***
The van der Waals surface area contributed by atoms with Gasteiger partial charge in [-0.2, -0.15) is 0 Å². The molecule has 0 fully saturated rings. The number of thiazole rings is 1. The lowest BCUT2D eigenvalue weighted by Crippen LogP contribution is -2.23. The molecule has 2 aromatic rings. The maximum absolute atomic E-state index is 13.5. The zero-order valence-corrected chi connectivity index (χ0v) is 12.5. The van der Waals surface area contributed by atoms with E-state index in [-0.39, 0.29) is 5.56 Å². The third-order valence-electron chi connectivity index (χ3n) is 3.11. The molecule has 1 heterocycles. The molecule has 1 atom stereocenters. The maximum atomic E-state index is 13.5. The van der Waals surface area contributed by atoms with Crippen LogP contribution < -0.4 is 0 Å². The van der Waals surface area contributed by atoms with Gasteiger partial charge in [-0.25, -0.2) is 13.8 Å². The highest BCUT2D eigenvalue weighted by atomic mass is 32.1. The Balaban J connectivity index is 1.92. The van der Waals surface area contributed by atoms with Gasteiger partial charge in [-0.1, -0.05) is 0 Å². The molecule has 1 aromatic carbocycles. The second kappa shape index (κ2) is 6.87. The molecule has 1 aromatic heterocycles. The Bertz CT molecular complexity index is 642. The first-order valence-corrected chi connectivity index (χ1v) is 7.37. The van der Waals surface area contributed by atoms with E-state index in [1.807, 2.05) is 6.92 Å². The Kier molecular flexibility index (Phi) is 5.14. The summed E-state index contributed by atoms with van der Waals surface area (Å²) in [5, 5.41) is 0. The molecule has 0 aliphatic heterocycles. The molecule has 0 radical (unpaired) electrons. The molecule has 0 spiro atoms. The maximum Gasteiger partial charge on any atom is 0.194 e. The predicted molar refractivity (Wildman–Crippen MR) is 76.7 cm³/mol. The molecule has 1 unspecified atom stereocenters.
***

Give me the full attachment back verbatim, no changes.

The van der Waals surface area contributed by atoms with Gasteiger partial charge in [-0.2, -0.15) is 0 Å². The molecule has 0 fully saturated rings. The number of thiazole rings is 1. The lowest BCUT2D eigenvalue weighted by Crippen LogP contribution is -2.23. The molecule has 2 aromatic rings. The maximum absolute atomic E-state index is 13.5. The zero-order valence-corrected chi connectivity index (χ0v) is 12.5. The van der Waals surface area contributed by atoms with E-state index in [-0.39, 0.29) is 5.56 Å². The third-order valence-electron chi connectivity index (χ3n) is 3.11. The molecule has 1 heterocycles. The molecule has 1 atom stereocenters. The maximum atomic E-state index is 13.5. The van der Waals surface area contributed by atoms with Crippen LogP contribution < -0.4 is 0 Å². The van der Waals surface area contributed by atoms with Gasteiger partial charge in [-0.25, -0.2) is 13.8 Å². The highest BCUT2D eigenvalue weighted by atomic mass is 32.1. The Balaban J connectivity index is 1.92. The van der Waals surface area contributed by atoms with Gasteiger partial charge in [-0.1, -0.05) is 0 Å². The molecule has 1 aromatic carbocycles. The second kappa shape index (κ2) is 6.87. The molecule has 1 aromatic heterocycles. The Bertz CT molecular complexity index is 642. The first-order valence-corrected chi connectivity index (χ1v) is 7.37. The van der Waals surface area contributed by atoms with E-state index in [1.807, 2.05) is 6.92 Å². The Kier molecular flexibility index (Phi) is 5.14. The summed E-state index contributed by atoms with van der Waals surface area (Å²) in [5, 5.41) is 0. The molecule has 0 aliphatic heterocycles. The molecule has 0 radical (unpaired) electrons. The molecule has 0 spiro atoms. The maximum Gasteiger partial charge on any atom is 0.194 e. The predicted molar refractivity (Wildman–Crippen MR) is 76.7 cm³/mol. The molecule has 1 unspecified atom stereocenters.